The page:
NO LONGER is there any question that tens of thousands of people in Darfur in western Sudan will die, slaughtered in their homes or starved in refugee camps, within the coming days and weeks.
At issue is how many additional deaths can be prevented through quick and firm action by the international community.
Yesterday's visit to the region by Secretary of State Colin L. Powell and U.N. Secretary-General Kofi Annan offered high-powered testimony to the gravity of Darfur's plight: a million tribal villagers driven from their homes by Janjaweed militias, and a million more in desperate need of food and medical aid that can't reach them because of militias or the arrival of torrential rains.
But the reaction of the Islamic Sudanese leaders, who are widely believed to be backing the Janjaweed extermination tactics against the black Muslims in Darfur, suggests far more pressure must be brought to bear.
With Secretary Powell at his side, Sudanese Foreign Minister Mustafa Osman Ismail told reporters in Khartoum on Tuesday that "there is no famine, no malnutrition and no disease" in Darfur. He made this claim even though Mr. Powell had come armed with satellite photos of villages burned out and with statistics revealing that most large refugee camps lack adequate food and water.
Until the international community makes clear it will not tolerate this campaign to destroy the tribes of Darfur, Sudanese leaders will bide their time until the world once again turns its attention away.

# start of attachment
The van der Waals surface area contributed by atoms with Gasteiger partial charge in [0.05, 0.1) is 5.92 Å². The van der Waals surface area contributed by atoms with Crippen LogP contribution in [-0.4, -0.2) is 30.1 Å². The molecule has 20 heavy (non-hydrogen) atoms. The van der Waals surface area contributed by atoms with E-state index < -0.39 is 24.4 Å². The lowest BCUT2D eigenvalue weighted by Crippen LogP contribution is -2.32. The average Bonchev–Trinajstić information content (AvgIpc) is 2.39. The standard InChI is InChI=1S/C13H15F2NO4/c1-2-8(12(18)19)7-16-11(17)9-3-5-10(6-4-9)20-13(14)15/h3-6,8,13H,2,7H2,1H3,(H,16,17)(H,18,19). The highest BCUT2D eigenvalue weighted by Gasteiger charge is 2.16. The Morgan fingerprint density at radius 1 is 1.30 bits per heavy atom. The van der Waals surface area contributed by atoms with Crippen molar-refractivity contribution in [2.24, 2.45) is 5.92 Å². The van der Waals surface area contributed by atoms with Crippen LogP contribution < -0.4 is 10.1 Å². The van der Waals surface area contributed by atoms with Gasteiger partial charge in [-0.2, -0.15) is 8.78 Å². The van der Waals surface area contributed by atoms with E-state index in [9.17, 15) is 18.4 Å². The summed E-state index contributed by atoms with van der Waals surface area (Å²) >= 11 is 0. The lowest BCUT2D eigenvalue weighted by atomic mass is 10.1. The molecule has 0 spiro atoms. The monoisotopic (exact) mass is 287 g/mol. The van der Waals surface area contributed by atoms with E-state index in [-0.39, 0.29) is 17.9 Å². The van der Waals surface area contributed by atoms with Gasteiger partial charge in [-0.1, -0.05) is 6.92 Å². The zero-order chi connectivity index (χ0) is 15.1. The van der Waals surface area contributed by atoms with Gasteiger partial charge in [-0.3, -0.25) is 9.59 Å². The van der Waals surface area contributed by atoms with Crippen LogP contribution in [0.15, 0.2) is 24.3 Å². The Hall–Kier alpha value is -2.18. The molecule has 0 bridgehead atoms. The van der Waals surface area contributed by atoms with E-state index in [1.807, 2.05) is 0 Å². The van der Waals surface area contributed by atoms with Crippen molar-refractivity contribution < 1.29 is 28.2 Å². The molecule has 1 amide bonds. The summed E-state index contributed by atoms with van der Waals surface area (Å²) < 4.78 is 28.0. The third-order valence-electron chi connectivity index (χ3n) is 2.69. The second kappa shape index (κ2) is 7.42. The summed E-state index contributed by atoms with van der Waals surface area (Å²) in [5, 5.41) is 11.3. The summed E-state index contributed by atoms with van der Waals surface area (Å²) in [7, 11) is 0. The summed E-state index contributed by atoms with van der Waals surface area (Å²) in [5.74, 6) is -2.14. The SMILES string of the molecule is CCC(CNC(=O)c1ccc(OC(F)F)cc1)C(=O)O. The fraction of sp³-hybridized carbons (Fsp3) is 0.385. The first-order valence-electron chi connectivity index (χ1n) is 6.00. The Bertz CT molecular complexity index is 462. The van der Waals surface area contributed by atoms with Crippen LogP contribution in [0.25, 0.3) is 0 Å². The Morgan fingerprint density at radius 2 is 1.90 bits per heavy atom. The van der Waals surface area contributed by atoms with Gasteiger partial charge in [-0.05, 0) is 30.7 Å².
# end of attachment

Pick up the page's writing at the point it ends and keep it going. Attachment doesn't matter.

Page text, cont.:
In some ways, the 16-month assault on Darfur by the militia and Sudanese soldiers is a replay of an ancient conflict in a nation long riven by ethnic strife. The Arab Janjaweed are nomadic herdsmen; the black African villagers are farmers. The Khartoum government has set one group against the other to put down a rebellion by the villagers. As part of their vile campaign, the militia marauders murder men and children but rape Darfur women to humiliate them and destroy their genetic line.
Mr. Powell saw little hint of that during his stage-managed visit yesterday to a tidy refugee camp near Al-Fasher, where he got a raucous welcome from thousands of displaced Darfur refugees. But he told reporters he had anticipated the Sudanese authorities would try to mask the severity of what the United Nations has called the world's gravest humanitarian crisis.
The long history of the Khartoum regime suggests nothing can be taken on faith, including Foreign Minister Ismail's assurance yesterday that he will try to work out a political settlement between the rival factions.
Adoption of a U.N. resolution calling on the Sudanese government to cease all military attacks in Darfur and cooperate with humanitarian relief or face sanctions is a critical next step -- along with ramping up airlift operations to get the aid in place as soon as possible.
With each day that passes, fewer and fewer will survive long enough to be rescued.